The United States turned over to the defense final surveillance reports prepared by investigating officers expected to testify. It did not, however, turn over those officers' "rough notes." Yepez filed a pretrial motion, joined by Cuevas, for discovery of rough notes.2  The United States represented that Anaheim Police Department Investigator Richard Smith had reviewed law enforcement officers' rough notes and found no discrepancies. On the basis of this representation, the district court denied the motion.

Several days before trial, the United States turned over a statement by one Enrique Ramirez, the resident of 9010 Burke Street where the 935 kilograms of cocaine Cuevas was alleged to have distributed were allegedly stored, that he had told Smith that no cocaine was stored in his residence. In explaining why she had not disclosed the information sooner, the Assistant United States Attorney (AUSA) said that because Ramirez was obviously lying, the statement was not exculpatory. Upon receipt of this statement, Cuevas renewed his motion for rough notes, contending that the government obviously did not understand its Brady obligation. The district court commented that "government's counsel certainly misunderstood its obligations so far as it pertains to the Ramirez interview with Smith, but that's been cured." The court directed the prosecutor to review all rough notes and disclose anything exculpatory on its face with the Ramirez incident in mind. Two days later the government represented that Investigator Smith had reviewed all the notes, and the court commented that "I don't think Investigator Smith is disqualified from doing that."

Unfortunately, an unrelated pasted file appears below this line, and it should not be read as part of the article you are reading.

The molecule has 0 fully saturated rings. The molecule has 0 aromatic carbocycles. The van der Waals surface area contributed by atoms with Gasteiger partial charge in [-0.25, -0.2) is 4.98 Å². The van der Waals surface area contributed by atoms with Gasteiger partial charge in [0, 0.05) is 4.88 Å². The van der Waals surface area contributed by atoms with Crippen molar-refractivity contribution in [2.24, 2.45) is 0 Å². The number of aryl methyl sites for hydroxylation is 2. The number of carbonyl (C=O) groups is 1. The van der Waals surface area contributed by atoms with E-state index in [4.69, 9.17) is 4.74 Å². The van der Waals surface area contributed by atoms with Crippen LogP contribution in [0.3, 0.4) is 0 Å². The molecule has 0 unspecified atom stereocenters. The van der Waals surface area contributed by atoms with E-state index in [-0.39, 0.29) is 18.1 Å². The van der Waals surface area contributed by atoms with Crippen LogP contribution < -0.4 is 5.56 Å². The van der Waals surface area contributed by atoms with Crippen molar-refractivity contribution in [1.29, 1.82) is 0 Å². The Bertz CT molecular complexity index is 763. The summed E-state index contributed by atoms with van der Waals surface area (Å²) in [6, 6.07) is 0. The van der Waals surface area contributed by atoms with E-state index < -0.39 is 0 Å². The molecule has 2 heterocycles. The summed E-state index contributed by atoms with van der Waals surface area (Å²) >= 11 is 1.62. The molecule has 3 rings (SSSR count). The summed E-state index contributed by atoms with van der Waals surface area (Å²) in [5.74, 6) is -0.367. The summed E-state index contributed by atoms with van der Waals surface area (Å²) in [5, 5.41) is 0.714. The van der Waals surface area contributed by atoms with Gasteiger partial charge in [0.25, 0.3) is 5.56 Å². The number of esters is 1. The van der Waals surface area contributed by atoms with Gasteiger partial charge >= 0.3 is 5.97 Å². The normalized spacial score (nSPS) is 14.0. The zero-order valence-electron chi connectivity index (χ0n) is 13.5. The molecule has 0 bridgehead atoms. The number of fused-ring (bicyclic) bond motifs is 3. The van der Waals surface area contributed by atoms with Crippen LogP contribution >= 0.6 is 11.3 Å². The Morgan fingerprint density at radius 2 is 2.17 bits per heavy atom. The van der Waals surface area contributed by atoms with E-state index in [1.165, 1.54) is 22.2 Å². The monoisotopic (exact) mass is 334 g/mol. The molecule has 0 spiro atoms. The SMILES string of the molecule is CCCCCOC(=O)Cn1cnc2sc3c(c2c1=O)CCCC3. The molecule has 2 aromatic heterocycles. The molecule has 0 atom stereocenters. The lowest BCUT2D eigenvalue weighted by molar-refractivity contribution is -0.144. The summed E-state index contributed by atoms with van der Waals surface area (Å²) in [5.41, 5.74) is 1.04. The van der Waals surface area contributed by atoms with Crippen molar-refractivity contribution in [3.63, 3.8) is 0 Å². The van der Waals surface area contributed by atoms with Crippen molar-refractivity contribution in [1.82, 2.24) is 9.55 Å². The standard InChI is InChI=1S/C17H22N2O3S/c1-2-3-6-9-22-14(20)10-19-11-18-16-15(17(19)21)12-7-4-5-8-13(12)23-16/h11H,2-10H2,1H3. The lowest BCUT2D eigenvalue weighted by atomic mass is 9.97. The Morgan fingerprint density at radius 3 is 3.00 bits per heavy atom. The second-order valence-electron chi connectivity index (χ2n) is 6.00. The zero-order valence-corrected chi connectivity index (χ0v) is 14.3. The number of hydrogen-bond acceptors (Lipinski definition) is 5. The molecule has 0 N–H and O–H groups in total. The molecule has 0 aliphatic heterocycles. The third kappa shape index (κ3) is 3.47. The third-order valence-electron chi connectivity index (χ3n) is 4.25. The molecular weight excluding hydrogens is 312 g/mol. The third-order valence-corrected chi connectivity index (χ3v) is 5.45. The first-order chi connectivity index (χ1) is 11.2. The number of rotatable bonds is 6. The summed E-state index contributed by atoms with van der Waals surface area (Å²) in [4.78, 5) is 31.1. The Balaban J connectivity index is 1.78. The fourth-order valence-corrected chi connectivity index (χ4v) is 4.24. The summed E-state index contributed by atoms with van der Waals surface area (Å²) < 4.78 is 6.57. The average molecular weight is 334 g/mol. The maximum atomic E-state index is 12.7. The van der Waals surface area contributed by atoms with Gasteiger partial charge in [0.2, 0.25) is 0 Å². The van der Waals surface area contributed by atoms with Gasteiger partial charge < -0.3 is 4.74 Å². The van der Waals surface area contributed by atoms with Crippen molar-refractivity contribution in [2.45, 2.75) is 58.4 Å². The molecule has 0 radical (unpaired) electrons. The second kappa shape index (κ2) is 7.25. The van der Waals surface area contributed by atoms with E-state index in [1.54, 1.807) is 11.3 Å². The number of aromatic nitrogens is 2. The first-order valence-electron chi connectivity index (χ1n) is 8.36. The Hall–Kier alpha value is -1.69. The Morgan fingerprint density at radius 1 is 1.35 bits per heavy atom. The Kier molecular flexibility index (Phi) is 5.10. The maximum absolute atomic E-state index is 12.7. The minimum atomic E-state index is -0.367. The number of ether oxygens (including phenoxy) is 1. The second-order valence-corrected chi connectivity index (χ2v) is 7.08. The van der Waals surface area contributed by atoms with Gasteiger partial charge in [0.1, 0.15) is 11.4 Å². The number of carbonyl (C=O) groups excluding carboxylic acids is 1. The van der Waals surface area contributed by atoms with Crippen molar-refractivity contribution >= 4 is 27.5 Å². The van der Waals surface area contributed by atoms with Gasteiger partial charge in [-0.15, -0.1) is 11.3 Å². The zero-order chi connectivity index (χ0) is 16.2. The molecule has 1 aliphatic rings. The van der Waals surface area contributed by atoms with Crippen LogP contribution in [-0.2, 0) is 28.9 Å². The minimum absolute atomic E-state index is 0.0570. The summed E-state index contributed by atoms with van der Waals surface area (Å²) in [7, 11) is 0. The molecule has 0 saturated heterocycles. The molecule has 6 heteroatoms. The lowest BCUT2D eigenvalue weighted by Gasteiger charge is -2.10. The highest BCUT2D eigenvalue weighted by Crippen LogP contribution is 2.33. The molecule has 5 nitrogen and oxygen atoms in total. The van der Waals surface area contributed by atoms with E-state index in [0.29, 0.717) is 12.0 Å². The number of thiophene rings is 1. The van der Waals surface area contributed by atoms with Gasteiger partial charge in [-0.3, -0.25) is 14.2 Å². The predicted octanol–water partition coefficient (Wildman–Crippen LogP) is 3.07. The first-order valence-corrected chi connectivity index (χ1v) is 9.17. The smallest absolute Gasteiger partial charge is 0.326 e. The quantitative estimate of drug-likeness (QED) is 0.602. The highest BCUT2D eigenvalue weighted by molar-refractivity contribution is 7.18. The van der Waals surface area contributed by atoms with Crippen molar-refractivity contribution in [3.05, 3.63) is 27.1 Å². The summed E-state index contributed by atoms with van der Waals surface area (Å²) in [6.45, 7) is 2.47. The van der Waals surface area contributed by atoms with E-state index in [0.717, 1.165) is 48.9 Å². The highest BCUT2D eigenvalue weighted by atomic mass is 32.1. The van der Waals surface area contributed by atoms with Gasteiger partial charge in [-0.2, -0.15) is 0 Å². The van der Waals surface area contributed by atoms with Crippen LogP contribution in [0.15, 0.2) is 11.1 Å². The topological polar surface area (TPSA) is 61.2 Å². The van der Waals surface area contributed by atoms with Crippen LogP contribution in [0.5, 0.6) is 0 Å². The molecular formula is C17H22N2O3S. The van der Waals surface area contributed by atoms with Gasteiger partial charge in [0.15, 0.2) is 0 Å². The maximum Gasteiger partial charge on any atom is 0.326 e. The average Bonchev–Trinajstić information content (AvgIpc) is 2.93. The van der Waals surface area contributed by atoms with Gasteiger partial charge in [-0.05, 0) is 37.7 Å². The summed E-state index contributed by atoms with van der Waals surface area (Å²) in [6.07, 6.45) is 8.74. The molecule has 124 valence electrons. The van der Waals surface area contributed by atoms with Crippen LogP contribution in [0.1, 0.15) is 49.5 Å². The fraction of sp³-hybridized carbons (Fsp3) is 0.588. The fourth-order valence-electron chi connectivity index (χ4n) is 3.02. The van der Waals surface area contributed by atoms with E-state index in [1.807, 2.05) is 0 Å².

During trial, Cuevas again asked that rough notes be turned over, contending that Smith didn't understand the government's obligation under Brady. The court denied the motion, but directed the AUSA herself, as opposed to Investigator Smith, to review the notes. On June 1, 1993, halfway through the trial, the prosecutor represented that she had reviewed the rough notes and found three discrepancies. She disclosed copies of Investigator Smith's rough notes of March 11, 1992. Within these notes, Investigator Smith identified the individual who met with Yepez and Herrera on March 11, 1992 during the alleged "dry run" of the distribution of 935 kilograms of cocaine as Oscar LNU, not Cuevas as he had previously stated. On the basis of this failure to disclose, the defense moved for a mistrial or to strike the testimony of Investigator Smith and for the government to turn over all "rough notes." The government offered to recall Investigator Smith. The court denied Cuevas's motions and refused to review the notes, finding that the government had fulfilled its Brady obligation. The government recalled Smith and the defense cross-examined him regarding the discrepancies in his report.

" [T]he suppression by the prosecution of evidence favorable to an accused upon request violates due process where the evidence is material either to guilt or to punishment, irrespective of the good faith or bad faith of the prosecution." Brady, 373 U.S. at 87, 83 S. Ct. at 1196-97. Impeachment evidence falls within the Brady rule. United States v. Bagley, 473 U.S. 667, 676, 105 S. Ct. 3375, 3380, 87 L. Ed. 2d 481 (1985); Giglio v. United States, 405 U.S. 150, 154, 92 S. Ct. 763, 766, 31 L. Ed. 2d 104 (1972). Evidence is material under Brady if "there is a reasonable probability that, had the evidence been disclosed to the defense, the result of the proceeding would have been different. A 'reasonable probability' is a probability sufficient to undermine confidence in the outcome." Bagley, 473 U.S. at 682, 105 S. Ct. at 3383.